When Wonder Wednesday comes around on a Slice of Life Challenge Day, we write in a slightly more personal way about what we wonder about. My students scan the internet for information sometimes having a hard time committing to a subject. And as they sit side by side, ideas spread across the room and before I know it, I have 3 or 4 kids gathered around a computer screen watching a video about ghosts.
Later when I check blog posts, I find that not only do their interests spread, their writing decisions do, too. Wonder poems have been cropping up on Wednesdays. I am afraid to tell my students how much this pleases me. I think maybe I should leave well enough alone.
Tara Smith posted this quote on Facebook: “The fact is that kids learn to make good decisions by making good decisions, not by following directions.” Alfie Kohn
As my students write daily on their blogs, they are making more and more decisions about their writing without me. I read and see so much development, so many craft moves, and so much care to write well. I also see them becoming aware of the pleasures of writing for writing’s sake. They are pleased with themselves.
Lani shared with me her Wonder SOL, “Look at my poem! I rhymed and I didn’t even know it.”
There is the world
where the dead
are still alive
on the living.
Maybe one day
belief that this
can haunt you
and they indeed
Lani, 4th grade
Lynzee sat close to Lani and wrote about ghost towns. She created a poem, too.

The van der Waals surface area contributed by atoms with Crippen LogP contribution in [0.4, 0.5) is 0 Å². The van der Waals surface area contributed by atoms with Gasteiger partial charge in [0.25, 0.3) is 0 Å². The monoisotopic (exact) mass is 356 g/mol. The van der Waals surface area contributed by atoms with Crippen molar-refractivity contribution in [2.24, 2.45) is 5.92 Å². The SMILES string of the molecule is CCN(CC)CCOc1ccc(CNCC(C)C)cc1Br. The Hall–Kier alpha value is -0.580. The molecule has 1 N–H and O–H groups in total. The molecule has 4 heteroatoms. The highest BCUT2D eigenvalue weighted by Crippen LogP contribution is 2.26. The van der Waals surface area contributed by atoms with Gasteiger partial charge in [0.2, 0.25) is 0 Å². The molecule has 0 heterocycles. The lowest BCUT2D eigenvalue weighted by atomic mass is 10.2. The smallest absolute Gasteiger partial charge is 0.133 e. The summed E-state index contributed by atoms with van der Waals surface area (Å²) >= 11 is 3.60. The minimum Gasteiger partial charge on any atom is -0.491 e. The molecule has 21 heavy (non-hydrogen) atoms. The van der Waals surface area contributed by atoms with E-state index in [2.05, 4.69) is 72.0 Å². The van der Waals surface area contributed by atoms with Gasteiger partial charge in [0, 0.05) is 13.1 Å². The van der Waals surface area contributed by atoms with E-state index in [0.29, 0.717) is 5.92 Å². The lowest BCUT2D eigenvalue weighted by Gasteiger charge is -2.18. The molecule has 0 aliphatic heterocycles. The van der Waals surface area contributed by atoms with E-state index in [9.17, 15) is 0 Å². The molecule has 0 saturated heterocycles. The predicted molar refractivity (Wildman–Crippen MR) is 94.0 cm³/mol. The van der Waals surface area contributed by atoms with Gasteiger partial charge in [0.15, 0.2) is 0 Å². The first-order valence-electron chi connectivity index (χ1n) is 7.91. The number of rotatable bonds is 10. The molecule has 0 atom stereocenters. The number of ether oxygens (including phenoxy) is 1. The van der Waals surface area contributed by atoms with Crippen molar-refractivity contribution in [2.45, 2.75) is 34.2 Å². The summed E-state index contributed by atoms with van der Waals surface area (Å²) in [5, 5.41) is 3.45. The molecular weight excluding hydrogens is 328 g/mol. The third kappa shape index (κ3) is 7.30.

Montana Ghost Town
No one to be seen or heard,
You suddenly think,
And run until you get home
Then you think,
“Home, Sweet, Home.”
Your parents then say,
“Where were you?”
–Lynzee, 1st grade
Emily perused some pictures from a local newspaper photo contest. I cut out the photos, mounted them on colored paper, and left them on the table for inspiration. She didn’t realize that she was writing a mask poem until I told her. Don’t you love when a student just naturally has a gift for writing a poem? What a pleasure to see this one appear in her Slice.
I walk across a gravel road with my 3 little cubs,
We search for berries and fruits to eat, but we can not find them,
From behind some type of yellow shelter emerges a little child,
With hair of blonde and eyes of blue,
We run for a bit, but stop,
She approaches with berries of blue,
With even amounts for each,
I thank the young girl with a friendly rub at her knees,
She laughs and runs back home,
She won’t understand how grateful I am for feeding my children and me.
–Emily, 5th grade